27 Jun. 1994|
Diy mini greenhouse seed starting,woodworking drill press vise,guillemot,mission style sofa - Test Out
Even though for the most part starting plants from seeds is fairly easy, sometimes the seeds need a little extra pampering to get them up and growing.
You can use any clean container you might have, and add your favorite seed starting soil (or soilless) mix.
Sow your seeds and then cover to the proper depth, or leave on the surface of the soil if they need light to germinate. This entry was posted in Gardening and tagged peppers, petunias, seed starting, seeds, tomatoes. Welcome to Garden Therapy, home to hundreds of DIY garden projects, recipes, and crafty goodness that will inspire you to get out and get dirty, try a project, and fall in love with the garden! DisclaimerThis website contains general information about gardening, natural beauty, crafts, DIY projects, and recipes.
For example, some seeds are tiny, others might have a long germination time, or maybe the seeds themselves might be older and in need of some extra TLC.
It’s less expensive that way, and if you grow plants from seed you are likely to have all the necessary ingredients you need already on hand.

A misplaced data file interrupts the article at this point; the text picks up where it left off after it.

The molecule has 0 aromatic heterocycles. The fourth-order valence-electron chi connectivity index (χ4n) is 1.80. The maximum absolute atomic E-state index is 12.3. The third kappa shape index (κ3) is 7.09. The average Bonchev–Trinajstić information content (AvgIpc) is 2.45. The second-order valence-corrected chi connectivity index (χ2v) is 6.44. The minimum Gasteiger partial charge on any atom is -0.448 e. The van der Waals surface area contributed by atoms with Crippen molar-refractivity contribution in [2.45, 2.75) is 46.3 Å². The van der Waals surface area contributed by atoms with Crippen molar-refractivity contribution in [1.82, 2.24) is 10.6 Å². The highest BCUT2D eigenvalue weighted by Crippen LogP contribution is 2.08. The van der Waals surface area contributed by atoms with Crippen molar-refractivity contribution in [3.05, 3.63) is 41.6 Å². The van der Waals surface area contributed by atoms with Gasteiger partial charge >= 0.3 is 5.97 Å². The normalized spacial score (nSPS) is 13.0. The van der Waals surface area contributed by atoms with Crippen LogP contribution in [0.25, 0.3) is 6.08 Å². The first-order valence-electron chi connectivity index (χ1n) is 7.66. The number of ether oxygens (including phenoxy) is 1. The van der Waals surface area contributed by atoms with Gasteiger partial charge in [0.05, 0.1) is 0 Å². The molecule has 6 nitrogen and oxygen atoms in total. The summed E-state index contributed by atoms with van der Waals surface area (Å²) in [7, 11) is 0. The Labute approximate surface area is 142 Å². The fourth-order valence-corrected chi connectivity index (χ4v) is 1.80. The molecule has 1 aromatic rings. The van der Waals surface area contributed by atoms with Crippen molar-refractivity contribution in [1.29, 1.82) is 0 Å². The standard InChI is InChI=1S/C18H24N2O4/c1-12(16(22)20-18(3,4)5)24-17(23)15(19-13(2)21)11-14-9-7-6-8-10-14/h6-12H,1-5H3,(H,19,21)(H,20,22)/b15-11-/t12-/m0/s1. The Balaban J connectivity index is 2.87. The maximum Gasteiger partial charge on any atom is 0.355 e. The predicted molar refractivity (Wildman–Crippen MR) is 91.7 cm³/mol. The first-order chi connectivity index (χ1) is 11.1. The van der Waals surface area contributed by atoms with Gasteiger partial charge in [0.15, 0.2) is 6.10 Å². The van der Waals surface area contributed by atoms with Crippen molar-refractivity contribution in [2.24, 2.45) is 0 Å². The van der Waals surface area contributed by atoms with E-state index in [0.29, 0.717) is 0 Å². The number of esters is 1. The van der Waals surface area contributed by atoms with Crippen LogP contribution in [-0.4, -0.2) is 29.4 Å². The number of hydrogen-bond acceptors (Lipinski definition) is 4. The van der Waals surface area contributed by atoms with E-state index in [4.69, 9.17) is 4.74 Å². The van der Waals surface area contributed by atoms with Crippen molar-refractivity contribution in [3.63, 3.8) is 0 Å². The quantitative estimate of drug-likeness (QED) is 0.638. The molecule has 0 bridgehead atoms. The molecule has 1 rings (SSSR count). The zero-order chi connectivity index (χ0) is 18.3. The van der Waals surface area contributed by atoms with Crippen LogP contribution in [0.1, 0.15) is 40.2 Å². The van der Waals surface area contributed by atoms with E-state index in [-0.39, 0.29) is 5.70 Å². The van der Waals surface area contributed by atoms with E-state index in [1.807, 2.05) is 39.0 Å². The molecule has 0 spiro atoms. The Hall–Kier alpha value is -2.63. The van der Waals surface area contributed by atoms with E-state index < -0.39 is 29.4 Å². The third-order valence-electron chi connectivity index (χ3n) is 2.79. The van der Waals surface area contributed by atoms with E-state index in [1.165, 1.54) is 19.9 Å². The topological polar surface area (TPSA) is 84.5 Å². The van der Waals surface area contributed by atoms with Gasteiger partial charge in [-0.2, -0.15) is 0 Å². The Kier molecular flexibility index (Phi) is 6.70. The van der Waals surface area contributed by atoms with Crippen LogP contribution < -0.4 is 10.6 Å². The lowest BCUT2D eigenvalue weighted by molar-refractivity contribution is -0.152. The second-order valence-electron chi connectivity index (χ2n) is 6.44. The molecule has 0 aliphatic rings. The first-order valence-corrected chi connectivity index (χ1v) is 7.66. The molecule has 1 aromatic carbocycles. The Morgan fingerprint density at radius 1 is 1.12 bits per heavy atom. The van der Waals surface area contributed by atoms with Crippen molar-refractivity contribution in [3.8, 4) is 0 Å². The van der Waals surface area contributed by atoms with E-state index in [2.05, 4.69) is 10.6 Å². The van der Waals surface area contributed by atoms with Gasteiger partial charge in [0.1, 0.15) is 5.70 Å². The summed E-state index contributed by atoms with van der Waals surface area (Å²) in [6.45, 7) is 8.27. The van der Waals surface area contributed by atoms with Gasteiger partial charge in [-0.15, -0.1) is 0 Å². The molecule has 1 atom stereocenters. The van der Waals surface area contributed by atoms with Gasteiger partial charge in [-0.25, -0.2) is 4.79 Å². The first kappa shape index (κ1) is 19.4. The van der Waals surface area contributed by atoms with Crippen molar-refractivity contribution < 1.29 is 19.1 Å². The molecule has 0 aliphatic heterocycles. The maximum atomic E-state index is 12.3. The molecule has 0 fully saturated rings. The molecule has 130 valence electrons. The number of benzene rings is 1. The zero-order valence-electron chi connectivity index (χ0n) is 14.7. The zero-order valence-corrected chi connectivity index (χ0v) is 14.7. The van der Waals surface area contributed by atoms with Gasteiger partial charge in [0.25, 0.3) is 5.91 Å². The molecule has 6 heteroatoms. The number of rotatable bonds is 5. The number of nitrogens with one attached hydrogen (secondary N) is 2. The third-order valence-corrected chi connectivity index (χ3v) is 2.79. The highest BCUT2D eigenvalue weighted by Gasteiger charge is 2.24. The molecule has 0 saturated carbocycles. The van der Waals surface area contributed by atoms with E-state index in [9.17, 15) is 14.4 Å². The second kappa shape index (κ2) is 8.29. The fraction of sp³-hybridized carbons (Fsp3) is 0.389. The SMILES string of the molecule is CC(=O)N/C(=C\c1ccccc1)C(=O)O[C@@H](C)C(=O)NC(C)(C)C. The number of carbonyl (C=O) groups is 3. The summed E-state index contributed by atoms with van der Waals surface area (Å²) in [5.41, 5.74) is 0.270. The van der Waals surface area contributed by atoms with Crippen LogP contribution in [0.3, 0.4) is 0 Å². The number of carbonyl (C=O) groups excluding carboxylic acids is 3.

I often use a moistened toothpick to transfer the seeds to the soil, and it does a great job.
My 2009 Happy Yummy Pepper seeds are losing their viability, that is if they have any left at all.
And that would also be a good time to talk about transplanting and thinning, which are important tasks if you grow your own plants from seed. Petunia seeds are tiny, need light and warmth, and can take a couple of weeks to germinate.
The seeds from Ten Fingers of Naples are from 2008, and untested, so I thought they definitely warranted the mini greenhouse treatment.
For seeds that need warm conditions to germinate, I put the containers on a heating mat that supplies bottom heat.
Jeanne lives in a dry climate, and says her tomato seeds regularly stay viable for 8 or 9 years.
She also sent me seeds for Ludmilla’s Red Plum, which does better for her than Amish Paste. It definitely seems easier to separate the roots of little seedlings grown in the coco coir, so it was a natural for this operation.